●          O-Box – This rechargeable battery, complete with electrical components to control charging, comes housed in a sturdy case that includes a handle for easy transport. It can power a basic 11-watt O-Lamp (see below) for more than eight hours and also can be used to power a portable radio or recharge a compatible mobile phone. After the O-Box battery has been discharged, a fisherman can take it back to the O-Hub and exchange it for a charged battery. Users pay a deposit on the container.

O-Lamp Basic

O-Lamp Basic

●          O-Lamp (basic) – This is the luminaire fishermen use to illuminate their nightly fishing. Powered by an O-Box battery, it is water tight, dust resistant and comes with a screw-on cover. It uses a solar 11-watt bulb that provides about 600 lumen, sufficient light to illuminate an entire room.

O-Lamp 2 in 1

O-Lamp 2 in 1

●          O-Lamp (two in one) – This lantern-type luminaire is more rugged than the basic model (see above). Powered by an integrated rechargeable battery, it offers two lighting levels. It is comprised of a seven-watt compact fluorescent lamp that produces approximately 400 lumens for about eight hours. On its second setting, the O-Lamp activates LEDs, which provide a longer-lasting light that’s bright enough to illuminate book reading.

LED Solar I

LED Solar I

●          LED Solar I – Said to be a “great all-in-one solution,” this luminaire offers light for up to seven hours in its normal mode and up to 30 hours when power is reduced by 25 percent. It comes complete with a small solar panel and adapters for charging several types of mobile phones.

More O-Hubs to come: The O-Hub in Mbita is the first of many that OSRAM plans to build in remote areas. “OSRAM’s solar station … is a concept that can be replicated anywhere in the world,” says Wolfgang Gregor, OSRAM’s chief sustainability officer and off-the-grid project leader. OSRAM sees the Mbita, Kenya project (and others to come) as projects that win in three ways: 1)   They improve the lives of people living without electricity by bringing them lighting solutions that are more affordable and less hazardous to their health than kerosene. 2)   They improve the environment by reducing CO2 emissions from kerosene with clean solar power. 3)   They lay the groundwork for future business opportunities for OSRAM in the world’s undeveloped nations. The project in Kenya is one of many endeavors OSRAM is undertaking as part of its “Global Care” Initiative. “As one of the world’s largest lighting manufacturers,” says OSRAM CEO Martin Goetzeler, “we recognize that an intelligent, conscientious approach to the environment is not just the right thing to do. It is the only thing to do.”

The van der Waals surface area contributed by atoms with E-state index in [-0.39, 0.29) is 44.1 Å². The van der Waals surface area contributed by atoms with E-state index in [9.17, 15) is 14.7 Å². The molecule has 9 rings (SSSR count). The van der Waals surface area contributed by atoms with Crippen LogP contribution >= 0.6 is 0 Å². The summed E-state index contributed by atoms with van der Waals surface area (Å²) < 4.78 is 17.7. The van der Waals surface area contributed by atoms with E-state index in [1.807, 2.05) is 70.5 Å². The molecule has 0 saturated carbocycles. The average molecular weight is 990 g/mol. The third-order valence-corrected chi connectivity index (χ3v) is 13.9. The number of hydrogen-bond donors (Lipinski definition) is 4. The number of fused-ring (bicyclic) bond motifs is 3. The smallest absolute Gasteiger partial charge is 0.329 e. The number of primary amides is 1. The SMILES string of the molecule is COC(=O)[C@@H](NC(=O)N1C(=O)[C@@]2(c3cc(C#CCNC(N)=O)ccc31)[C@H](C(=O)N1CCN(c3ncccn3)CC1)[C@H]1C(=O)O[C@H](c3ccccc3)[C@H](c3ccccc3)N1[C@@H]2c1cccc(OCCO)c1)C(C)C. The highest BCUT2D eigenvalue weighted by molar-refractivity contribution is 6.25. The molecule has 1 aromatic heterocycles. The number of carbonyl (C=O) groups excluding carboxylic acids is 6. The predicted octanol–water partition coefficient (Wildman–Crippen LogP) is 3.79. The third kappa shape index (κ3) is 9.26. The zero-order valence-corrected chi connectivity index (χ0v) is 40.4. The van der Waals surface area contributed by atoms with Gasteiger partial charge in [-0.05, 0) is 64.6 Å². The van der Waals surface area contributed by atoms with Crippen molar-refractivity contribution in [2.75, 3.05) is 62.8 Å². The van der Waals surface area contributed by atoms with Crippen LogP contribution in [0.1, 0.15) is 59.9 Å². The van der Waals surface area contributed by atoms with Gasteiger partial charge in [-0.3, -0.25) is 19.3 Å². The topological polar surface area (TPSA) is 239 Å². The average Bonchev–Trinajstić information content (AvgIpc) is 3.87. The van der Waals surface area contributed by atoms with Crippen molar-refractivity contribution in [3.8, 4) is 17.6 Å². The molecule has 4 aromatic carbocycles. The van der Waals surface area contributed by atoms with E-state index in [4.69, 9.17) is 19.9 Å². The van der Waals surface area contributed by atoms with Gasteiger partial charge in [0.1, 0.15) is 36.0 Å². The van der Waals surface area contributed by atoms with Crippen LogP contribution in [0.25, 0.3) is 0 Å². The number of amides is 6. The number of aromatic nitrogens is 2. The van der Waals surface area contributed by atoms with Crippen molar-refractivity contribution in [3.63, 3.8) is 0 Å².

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2 Responses to Helping ‘off-the-grid’ people see the light

  1. Ann_Spence says:

    Charles, here at the American Ceramic Society we do not sell the products we report on. But http://www.osram.com does have a catalog on their website. I hope that helps!

    Ann

  2. Charles K Kariuki says:

    I’m so interested in your solar lantern. My question is, if I want to buy over 100pcs, what is the cost per lantern? Can I get the quotation of 1.O- lamp basic
    2.O- lamp two in one

    thanks in advance.
    regards
    Charles